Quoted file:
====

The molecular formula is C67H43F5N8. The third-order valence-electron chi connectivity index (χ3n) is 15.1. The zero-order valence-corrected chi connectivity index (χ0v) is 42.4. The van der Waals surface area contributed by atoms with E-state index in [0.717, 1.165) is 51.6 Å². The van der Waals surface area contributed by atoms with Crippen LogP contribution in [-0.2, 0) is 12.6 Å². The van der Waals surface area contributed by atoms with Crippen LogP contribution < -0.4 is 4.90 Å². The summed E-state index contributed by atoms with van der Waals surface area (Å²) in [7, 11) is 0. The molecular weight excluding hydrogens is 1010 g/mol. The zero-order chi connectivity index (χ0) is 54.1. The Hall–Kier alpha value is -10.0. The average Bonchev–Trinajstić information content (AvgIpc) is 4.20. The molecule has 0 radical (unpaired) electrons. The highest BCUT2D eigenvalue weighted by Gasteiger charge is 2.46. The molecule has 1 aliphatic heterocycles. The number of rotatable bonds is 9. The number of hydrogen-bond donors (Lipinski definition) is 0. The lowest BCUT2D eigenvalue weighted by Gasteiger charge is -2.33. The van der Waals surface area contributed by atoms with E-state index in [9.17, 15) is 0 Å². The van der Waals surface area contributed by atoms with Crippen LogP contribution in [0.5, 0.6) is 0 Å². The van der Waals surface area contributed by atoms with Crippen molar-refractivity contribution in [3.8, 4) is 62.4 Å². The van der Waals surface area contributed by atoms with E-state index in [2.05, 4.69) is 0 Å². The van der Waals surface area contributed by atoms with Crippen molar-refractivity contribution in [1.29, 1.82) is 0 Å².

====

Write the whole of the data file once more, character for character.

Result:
The molecular formula is C67H43F5N8. The third-order valence-electron chi connectivity index (χ3n) is 15.1. The zero-order valence-corrected chi connectivity index (χ0v) is 42.4. The van der Waals surface area contributed by atoms with E-state index in [0.717, 1.165) is 51.6 Å². The van der Waals surface area contributed by atoms with Crippen LogP contribution in [-0.2, 0) is 12.6 Å². The van der Waals surface area contributed by atoms with Crippen LogP contribution < -0.4 is 4.90 Å². The summed E-state index contributed by atoms with van der Waals surface area (Å²) in [7, 11) is 0. The molecular weight excluding hydrogens is 1010 g/mol. The zero-order chi connectivity index (χ0) is 54.1. The Hall–Kier alpha value is -10.0. The average Bonchev–Trinajstić information content (AvgIpc) is 4.20. The molecule has 0 radical (unpaired) electrons. The highest BCUT2D eigenvalue weighted by Gasteiger charge is 2.46. The molecule has 1 aliphatic heterocycles. The number of rotatable bonds is 9. The number of hydrogen-bond donors (Lipinski definition) is 0. The lowest BCUT2D eigenvalue weighted by Gasteiger charge is -2.33. The van der Waals surface area contributed by atoms with E-state index in [9.17, 15) is 0 Å². The van der Waals surface area contributed by atoms with Crippen LogP contribution in [0.5, 0.6) is 0 Å². The van der Waals surface area contributed by atoms with Crippen molar-refractivity contribution in [3.8, 4) is 62.4 Å². The van der Waals surface area contributed by atoms with E-state index in [2.05, 4.69) is 0 Å². The van der Waals surface area contributed by atoms with Crippen molar-refractivity contribution in [1.29, 1.82) is 0 Å².